My friend Archie came home from vacation to find his neighbor had erected a wooden fence five feet inside his property line. Several weeks went by during which Archie tried to work with his neighbor to remove the fence. He offered to help and to split the cost of the work, but to no avail. Archie could have appealed to civil authorities, but he chose to forgo that right in this instance and allow the fence to stand—to show his neighbor something of the grace of God.
“Archie is a wimp!” you say. No, he was man of towering strength, but he chose grace over a patch of grass.
Lord, help me to show Your love and grace to others.
I think of Abraham and Lot, who fell into conflict because their flocks and herds overwhelmed the land. “Quarreling arose between Abram’s herders and Lot’s. The Canaanites and the Perizzites [the unbelieving community] were also living in the land at that time” (Genesis 13:7). Lot chose the best of the land and lost everything in the end. Abraham took what was left over and gained the promised land (vv. 12–17).
We do have rights and we can claim them, especially when other’s rights are involved. And sometimes we should insist on them. Paul did when the Sanhedrin acted unlawfully (see Acts 23:1–3). But we can choose to set them aside to show the world a better way. This is what the Bible calls “meekness”—not weakness. Strength under God’s control.
Dear Lord, I am prone to look out for myself. Give me wisdom to know when giving up my rights would best demonstrate Your love and grace to others.
As a child, I looked forward to our church’s Sunday evening services. They were exciting. Sunday night often meant we got to hear from missionaries and other guest speakers. Their messages inspired me because of their willingness to leave family and friends—and at times, homes, possessions, and careers—to go off to strange, unfamiliar, and sometimes dangerous places to serve God.
Like those missionaries, Elisha left many things behind to follow God (1 Kings 19:19–21). Before God called him into service through Elijah, we don’t know much about Elisha—except that he was a farmer. When the prophet Elijah met him in the field where he was plowing, he threw his cloak over Elisha’s shoulders (the symbol of his role as prophet) and called him to follow. With only a request to kiss his mother and father goodbye, Elisha immediately sacrificed his oxen, burned his plowing equipment, said good-bye to his parents—and followed Elijah.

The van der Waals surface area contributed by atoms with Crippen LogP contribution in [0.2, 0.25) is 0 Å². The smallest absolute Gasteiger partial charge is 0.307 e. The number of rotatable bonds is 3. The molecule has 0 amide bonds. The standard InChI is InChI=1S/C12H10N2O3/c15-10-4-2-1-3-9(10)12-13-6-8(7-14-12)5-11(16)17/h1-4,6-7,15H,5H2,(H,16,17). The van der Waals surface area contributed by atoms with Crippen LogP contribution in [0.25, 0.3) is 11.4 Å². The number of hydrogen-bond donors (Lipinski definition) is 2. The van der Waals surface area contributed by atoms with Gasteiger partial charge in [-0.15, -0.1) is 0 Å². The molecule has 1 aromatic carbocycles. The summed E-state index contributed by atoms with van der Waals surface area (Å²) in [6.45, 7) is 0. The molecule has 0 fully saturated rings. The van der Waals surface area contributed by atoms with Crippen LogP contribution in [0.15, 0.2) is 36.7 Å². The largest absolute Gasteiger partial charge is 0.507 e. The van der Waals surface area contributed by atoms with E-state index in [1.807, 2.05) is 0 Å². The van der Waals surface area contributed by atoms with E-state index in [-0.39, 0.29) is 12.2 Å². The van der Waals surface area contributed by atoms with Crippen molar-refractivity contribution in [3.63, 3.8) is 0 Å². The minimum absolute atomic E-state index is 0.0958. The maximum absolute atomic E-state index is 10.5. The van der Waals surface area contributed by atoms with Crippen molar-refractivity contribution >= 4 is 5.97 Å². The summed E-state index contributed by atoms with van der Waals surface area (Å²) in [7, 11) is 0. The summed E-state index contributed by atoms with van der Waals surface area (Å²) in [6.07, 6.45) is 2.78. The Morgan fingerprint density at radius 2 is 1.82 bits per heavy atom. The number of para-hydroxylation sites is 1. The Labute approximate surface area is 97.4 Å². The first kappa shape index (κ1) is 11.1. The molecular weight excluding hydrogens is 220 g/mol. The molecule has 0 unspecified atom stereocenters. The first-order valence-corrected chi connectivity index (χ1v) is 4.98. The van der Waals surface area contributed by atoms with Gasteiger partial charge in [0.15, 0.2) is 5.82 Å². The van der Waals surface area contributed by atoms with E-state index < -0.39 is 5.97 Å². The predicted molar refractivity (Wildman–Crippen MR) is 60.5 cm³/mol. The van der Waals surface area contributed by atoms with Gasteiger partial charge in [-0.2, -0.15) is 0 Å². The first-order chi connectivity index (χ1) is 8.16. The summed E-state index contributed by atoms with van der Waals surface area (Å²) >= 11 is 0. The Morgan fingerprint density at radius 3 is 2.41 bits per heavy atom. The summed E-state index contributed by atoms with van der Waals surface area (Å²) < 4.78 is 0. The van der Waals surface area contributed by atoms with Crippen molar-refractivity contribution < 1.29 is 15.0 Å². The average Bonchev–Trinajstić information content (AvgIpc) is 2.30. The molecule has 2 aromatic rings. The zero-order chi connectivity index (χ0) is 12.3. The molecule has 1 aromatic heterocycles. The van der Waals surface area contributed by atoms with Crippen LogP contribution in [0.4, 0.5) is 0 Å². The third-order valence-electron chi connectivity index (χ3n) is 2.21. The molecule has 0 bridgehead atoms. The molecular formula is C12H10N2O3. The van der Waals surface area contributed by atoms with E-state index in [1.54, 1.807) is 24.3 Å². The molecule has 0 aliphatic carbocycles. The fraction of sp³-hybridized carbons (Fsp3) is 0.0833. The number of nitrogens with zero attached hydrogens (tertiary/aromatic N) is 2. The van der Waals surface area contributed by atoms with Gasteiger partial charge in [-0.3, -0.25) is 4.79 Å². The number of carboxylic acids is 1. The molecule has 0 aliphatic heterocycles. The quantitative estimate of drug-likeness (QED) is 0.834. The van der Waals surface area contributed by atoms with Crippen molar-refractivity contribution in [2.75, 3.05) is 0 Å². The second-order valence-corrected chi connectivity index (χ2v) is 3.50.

God wants all of us to follow Him.
Though not many of us are called to leave family and friends behind to serve God as fulltime missionaries, God wants all of us to follow Him and to “live as a believer in whatever situation the Lord has assigned to [us], just as God has called [us]” (1 Corinthians 7:17). As I’ve often experienced, serving God can be thrilling and challenging no matter where we are—even if we never leave home.
Dear Lord, equip us to be Your missionaries wherever You have placed us—near or far, at home or abroad.
With a tendency toward pessimism, I quickly jump to negative conclusions about how situations in my life will play out. If I’m thwarted in my efforts on a work project, I’m easily convinced none of my other projects will be successful either, and—even though utterly unrelated—I will probably never be able to touch my toes comfortably. And, woe is me, I’m an awful mother who can’t do anything right. Defeat in one area unnecessarily affects my feelings in many.
It’s easy for me to imagine how the prophet Habakkuk might have reacted to what God showed him. He had great cause for despair after having seen the coming troubles for God’s people; long and arduous years lay ahead. Things really did look dismal: no fruit, no meat, and no creature comforts. His words lure me into a pessimistic bed of hopelessness until he jars me awake again with a small three-letter word: yet. “Yet I will rejoice in the Lord” (Habakkuk 3:18). Despite all the hardships he anticipated, Habakkuk found cause for rejoicing simply because of who God is.
Lord, You are the reason for all my joy.
While we might be prone to exaggerate our problems, Habakkuk truly faced some extreme hardships. If he could summon praise for God in those moments, perhaps we can too. When we’re bogged down in the depths of despair, we can look to God who lifts us up.
Lord, You are the reason for all my joy. Help me to fix my eyes on You when my circumstances are painful and hard.
God is our cause for joy in the midst of despair.